Winds of change: The legacy of Storm Ciara and Dennis

by Dewi John

The sky above us is grey… It is that time of year yet again, storm season, which for many people across Wales can only mean one thing… flooding. This will mean sleepless nights for hundreds of households across Wales – who worry about their homes every time it rains, thinking back to the memory of what happened this month two years ago. February 2020 brought with it record levels of flooding across Wales. Our communities are still dealing with the scars of these storms.

Shelter Cymru believes we must tackle our un-readiness to deal with the symptoms of climate change, especially as the Deputy Climate Change Minister warns that “the consequences of not acting will be profound for Wales”. Climate change will see sea levels rise by at least 1.3 – 2.6 feet by 2100. If we do not act now to mitigate the impacts of flooding and extreme weather events, we will further exacerbate existing inequalities, which will result in disruption to our infrastructure and will  cause some of our coastal communities to  disappear forever by 2050.

Together with our partners Tai Pawb and the Chartered Institute of Housing Cymru, we are campaigning to enshrine the right to adequate housing into Welsh law. We’re pleased that the recent Co-operation Agreement between the Welsh Government and Plaid Cymru includes a commitment to a White Paper to explore such a right. A right to adequate housing can help us to combat both the impacts of climate change but also catalyse our journey to achieving net zero.

A right to adequate housing will mean investment in flood defences for parts of Wales which are more susceptible to flooding, bringing a cost/benefit ratio of more than 5:1. It will help spur on the current Welsh Government’s ambitious housebuilding commitments, and, in the uncertain future, it will hardwire a commitment to improving people’s homes –  ensuring that good quality, greener homes are front and centre of the delivery agenda as well as defending and decarbonising our existing homes across Wales.

We welcome the commitment within the Cooperation Agreement to commission an independent review of the Section 19 reports produced into extreme flooding in Wales in the winter of 2020 and 2021, with the commitment to act on the recommendations made. We also welcome the commitment to deliver an increased investment into flood and coastal erosion risk management and mitigation over the course of this Senedd term to minimise the likelihood of flooding of homes by 2050.  We must not however, underestimate the scale of the challenge we face and its importance. Realising a right to adequate housing will require agile and deliberate collaboration across the layers of governance. This however, is the right thing to do, to ensure that the painful lessons of two years ago are repeated as infrequently as possible in the future.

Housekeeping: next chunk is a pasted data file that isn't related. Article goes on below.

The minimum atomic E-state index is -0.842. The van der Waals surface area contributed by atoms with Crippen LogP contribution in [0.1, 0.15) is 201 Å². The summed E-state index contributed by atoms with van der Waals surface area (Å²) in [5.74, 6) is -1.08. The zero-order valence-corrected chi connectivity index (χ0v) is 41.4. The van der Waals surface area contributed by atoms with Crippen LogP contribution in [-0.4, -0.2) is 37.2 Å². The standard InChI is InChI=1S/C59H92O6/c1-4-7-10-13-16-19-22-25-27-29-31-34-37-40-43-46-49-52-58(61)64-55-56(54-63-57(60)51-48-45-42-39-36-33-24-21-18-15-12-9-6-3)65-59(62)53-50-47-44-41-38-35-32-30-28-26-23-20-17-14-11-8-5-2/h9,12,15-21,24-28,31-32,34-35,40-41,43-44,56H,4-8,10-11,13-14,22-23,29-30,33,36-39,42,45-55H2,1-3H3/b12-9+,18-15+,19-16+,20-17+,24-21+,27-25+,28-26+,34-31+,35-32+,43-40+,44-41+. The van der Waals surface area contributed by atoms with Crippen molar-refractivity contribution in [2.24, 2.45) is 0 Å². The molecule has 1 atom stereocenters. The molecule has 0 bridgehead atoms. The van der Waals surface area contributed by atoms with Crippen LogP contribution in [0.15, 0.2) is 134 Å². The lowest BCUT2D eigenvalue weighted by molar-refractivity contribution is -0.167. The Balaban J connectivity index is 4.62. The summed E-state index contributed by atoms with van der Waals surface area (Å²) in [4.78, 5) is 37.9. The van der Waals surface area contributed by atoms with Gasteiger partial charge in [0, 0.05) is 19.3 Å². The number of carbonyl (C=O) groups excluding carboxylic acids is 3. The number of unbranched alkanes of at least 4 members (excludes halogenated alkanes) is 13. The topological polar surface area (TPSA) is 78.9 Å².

Shelter Cymru believes that home is everything and that everyone deserves a good home. But unless our current and new homes can withstand the pressures of extreme weather events, our shared housing emergency will only become further entrenched by climate change.

There’s no place like home: dealing with LGBTQ+ discrimination within the housing sector

As we mark LGBTQ+ History Month, it is important that we reflect on the past and take note of the progress that has been made, but it is equally important to look towards the future and learn from our shared past to create a more equal Wales. Recent surveys have consistently shown that the Welsh public supports LGBTQ+ equality and it is imperative that we deliver on this goal.  A 2019 BBC Wales report showed that 56% of the population felt very comfortable about an adult being in a same-sex relationship, whilst only 8% felt not comfortable at all. At Shelter Cymru we welcome these statistics and the recently published Welsh Government LGBTQ+ action plan.

A recent story from BBC London has shone a spotlight on the issue of LGBTQ+ discrimination within the housing sector, which is still a problem in 2022, with a gay couple being refused a house viewing and purchase. It is important that we take notice and stand together against prejudice and discrimination. We know that this issue isn’t just limited to LGBTQ+ people purchasing properties but also trying to access private rental properties. Our soon-to-be-released report based on a survey of private landlords in Wales shows that although the vast majority of landlords are accepting of the LGBTQ+ community, a minority of prejudiced attitudes still persists. Although over 90% of landlords said they would let a trans person, 4% of landlords said that they would not rent to someone who is transgender on the basis of old stereotypes directed at the LGBTQ+ community such as promiscuity, with one landlord saying “with regular different partners you would have your property trashed.”

We know from our research that LGBTQ+ people are disproportionately at risk of homelessness due to familial rejection. The same report showed that this disproportionate risk is even greater among transgender people due to family rejection, relationship breakdown and economic precariousness. To make matters worse there is a mental health crisis within the LGBTQ+ community, with an increased risk of mental illness and an increased risk of suicide as a result of bullying and discrimination. Clearly more needs to be to encourage and facilitate joint working between public organisations to tackle the scourge of hate crimes in Wales. A recent Vice report highlights the true extent of what discrimination can lead to: homophobic hate crimes have risen by 210% over the past six years in the UK, whilst transphobic hate crime has risen by 332%. To help tackle the higher risk of mental illness and suicide within the LGBTQ+ community, we must all work together to end the scourge of violence and discrimination, otherwise we are doomed to repeat the mistakes of our shared past.